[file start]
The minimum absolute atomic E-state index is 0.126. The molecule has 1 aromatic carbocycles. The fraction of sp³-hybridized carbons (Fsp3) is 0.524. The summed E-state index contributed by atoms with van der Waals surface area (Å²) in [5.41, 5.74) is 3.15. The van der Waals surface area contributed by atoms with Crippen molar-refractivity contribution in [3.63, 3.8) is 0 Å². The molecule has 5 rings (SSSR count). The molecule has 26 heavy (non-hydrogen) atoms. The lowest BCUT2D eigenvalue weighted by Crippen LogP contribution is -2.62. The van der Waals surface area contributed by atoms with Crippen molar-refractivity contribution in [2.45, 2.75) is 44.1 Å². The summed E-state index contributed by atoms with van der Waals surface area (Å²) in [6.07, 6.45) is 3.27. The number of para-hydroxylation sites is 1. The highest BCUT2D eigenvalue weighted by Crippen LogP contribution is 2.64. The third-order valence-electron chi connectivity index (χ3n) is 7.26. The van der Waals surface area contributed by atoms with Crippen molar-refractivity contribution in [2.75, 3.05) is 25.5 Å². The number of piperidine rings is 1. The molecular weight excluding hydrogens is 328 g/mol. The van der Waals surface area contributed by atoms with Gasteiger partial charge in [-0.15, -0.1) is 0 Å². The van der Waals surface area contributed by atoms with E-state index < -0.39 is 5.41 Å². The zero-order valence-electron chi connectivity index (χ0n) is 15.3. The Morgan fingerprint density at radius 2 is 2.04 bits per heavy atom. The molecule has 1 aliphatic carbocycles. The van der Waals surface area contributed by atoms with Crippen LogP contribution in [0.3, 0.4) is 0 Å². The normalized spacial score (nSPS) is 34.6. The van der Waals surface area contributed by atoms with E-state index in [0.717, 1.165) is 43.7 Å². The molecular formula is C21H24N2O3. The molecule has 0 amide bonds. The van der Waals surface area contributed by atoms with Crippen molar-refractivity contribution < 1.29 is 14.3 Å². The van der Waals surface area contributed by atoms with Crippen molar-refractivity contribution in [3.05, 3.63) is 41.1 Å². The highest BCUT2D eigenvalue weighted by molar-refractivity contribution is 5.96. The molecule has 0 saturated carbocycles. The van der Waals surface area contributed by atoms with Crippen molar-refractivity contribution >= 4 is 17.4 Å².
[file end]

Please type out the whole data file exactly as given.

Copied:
The minimum absolute atomic E-state index is 0.126. The molecule has 1 aromatic carbocycles. The fraction of sp³-hybridized carbons (Fsp3) is 0.524. The summed E-state index contributed by atoms with van der Waals surface area (Å²) in [5.41, 5.74) is 3.15. The van der Waals surface area contributed by atoms with Crippen molar-refractivity contribution in [3.63, 3.8) is 0 Å². The molecule has 5 rings (SSSR count). The molecule has 26 heavy (non-hydrogen) atoms. The lowest BCUT2D eigenvalue weighted by Crippen LogP contribution is -2.62. The van der Waals surface area contributed by atoms with Crippen molar-refractivity contribution in [2.45, 2.75) is 44.1 Å². The summed E-state index contributed by atoms with van der Waals surface area (Å²) in [6.07, 6.45) is 3.27. The number of para-hydroxylation sites is 1. The highest BCUT2D eigenvalue weighted by Crippen LogP contribution is 2.64. The third-order valence-electron chi connectivity index (χ3n) is 7.26. The van der Waals surface area contributed by atoms with Crippen molar-refractivity contribution in [2.75, 3.05) is 25.5 Å². The number of piperidine rings is 1. The molecular weight excluding hydrogens is 328 g/mol. The van der Waals surface area contributed by atoms with Gasteiger partial charge in [-0.15, -0.1) is 0 Å². The van der Waals surface area contributed by atoms with E-state index < -0.39 is 5.41 Å². The zero-order valence-electron chi connectivity index (χ0n) is 15.3. The Morgan fingerprint density at radius 2 is 2.04 bits per heavy atom. The molecule has 1 aliphatic carbocycles. The van der Waals surface area contributed by atoms with Crippen LogP contribution in [0.3, 0.4) is 0 Å². The normalized spacial score (nSPS) is 34.6. The van der Waals surface area contributed by atoms with E-state index in [0.717, 1.165) is 43.7 Å². The molecular formula is C21H24N2O3. The molecule has 0 amide bonds. The van der Waals surface area contributed by atoms with Crippen molar-refractivity contribution < 1.29 is 14.3 Å². The van der Waals surface area contributed by atoms with Crippen molar-refractivity contribution in [3.05, 3.63) is 41.1 Å². The highest BCUT2D eigenvalue weighted by molar-refractivity contribution is 5.96. The molecule has 0 saturated carbocycles. The van der Waals surface area contributed by atoms with Crippen molar-refractivity contribution >= 4 is 17.4 Å².